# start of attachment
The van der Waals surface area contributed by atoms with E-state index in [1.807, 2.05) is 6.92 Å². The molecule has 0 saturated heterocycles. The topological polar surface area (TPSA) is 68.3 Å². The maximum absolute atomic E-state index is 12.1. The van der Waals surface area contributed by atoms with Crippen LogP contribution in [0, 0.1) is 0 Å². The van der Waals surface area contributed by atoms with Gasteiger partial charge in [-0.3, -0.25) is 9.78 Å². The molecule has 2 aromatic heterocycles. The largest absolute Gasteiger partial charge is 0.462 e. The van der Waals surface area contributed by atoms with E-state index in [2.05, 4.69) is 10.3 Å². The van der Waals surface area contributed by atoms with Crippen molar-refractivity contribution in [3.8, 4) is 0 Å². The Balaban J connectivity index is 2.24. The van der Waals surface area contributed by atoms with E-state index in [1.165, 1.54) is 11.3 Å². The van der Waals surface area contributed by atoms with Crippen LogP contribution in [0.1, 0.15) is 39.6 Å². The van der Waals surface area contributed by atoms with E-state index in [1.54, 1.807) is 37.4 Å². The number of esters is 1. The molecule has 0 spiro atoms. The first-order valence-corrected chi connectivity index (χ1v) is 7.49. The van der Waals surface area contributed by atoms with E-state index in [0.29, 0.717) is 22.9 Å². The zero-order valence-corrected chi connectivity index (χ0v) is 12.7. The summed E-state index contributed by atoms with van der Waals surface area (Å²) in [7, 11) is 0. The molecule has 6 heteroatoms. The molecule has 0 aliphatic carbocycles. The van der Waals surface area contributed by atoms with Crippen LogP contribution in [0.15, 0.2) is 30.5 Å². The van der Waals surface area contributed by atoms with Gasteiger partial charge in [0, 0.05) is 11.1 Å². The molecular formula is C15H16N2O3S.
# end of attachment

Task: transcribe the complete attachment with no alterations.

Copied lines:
The van der Waals surface area contributed by atoms with E-state index in [1.807, 2.05) is 6.92 Å². The molecule has 0 saturated heterocycles. The topological polar surface area (TPSA) is 68.3 Å². The maximum absolute atomic E-state index is 12.1. The van der Waals surface area contributed by atoms with Crippen LogP contribution in [0, 0.1) is 0 Å². The van der Waals surface area contributed by atoms with Gasteiger partial charge in [-0.3, -0.25) is 9.78 Å². The molecule has 2 aromatic heterocycles. The largest absolute Gasteiger partial charge is 0.462 e. The van der Waals surface area contributed by atoms with E-state index in [2.05, 4.69) is 10.3 Å². The van der Waals surface area contributed by atoms with Crippen molar-refractivity contribution in [3.8, 4) is 0 Å². The Balaban J connectivity index is 2.24. The van der Waals surface area contributed by atoms with E-state index in [1.165, 1.54) is 11.3 Å². The van der Waals surface area contributed by atoms with Crippen LogP contribution in [0.1, 0.15) is 39.6 Å². The van der Waals surface area contributed by atoms with E-state index in [1.54, 1.807) is 37.4 Å². The number of esters is 1. The molecule has 0 spiro atoms. The first-order valence-corrected chi connectivity index (χ1v) is 7.49. The van der Waals surface area contributed by atoms with E-state index in [0.29, 0.717) is 22.9 Å². The zero-order valence-corrected chi connectivity index (χ0v) is 12.7. The summed E-state index contributed by atoms with van der Waals surface area (Å²) in [7, 11) is 0. The molecule has 6 heteroatoms. The molecule has 0 aliphatic carbocycles. The van der Waals surface area contributed by atoms with Crippen LogP contribution in [0.15, 0.2) is 30.5 Å². The van der Waals surface area contributed by atoms with Gasteiger partial charge in [0, 0.05) is 11.1 Å². The molecular formula is C15H16N2O3S.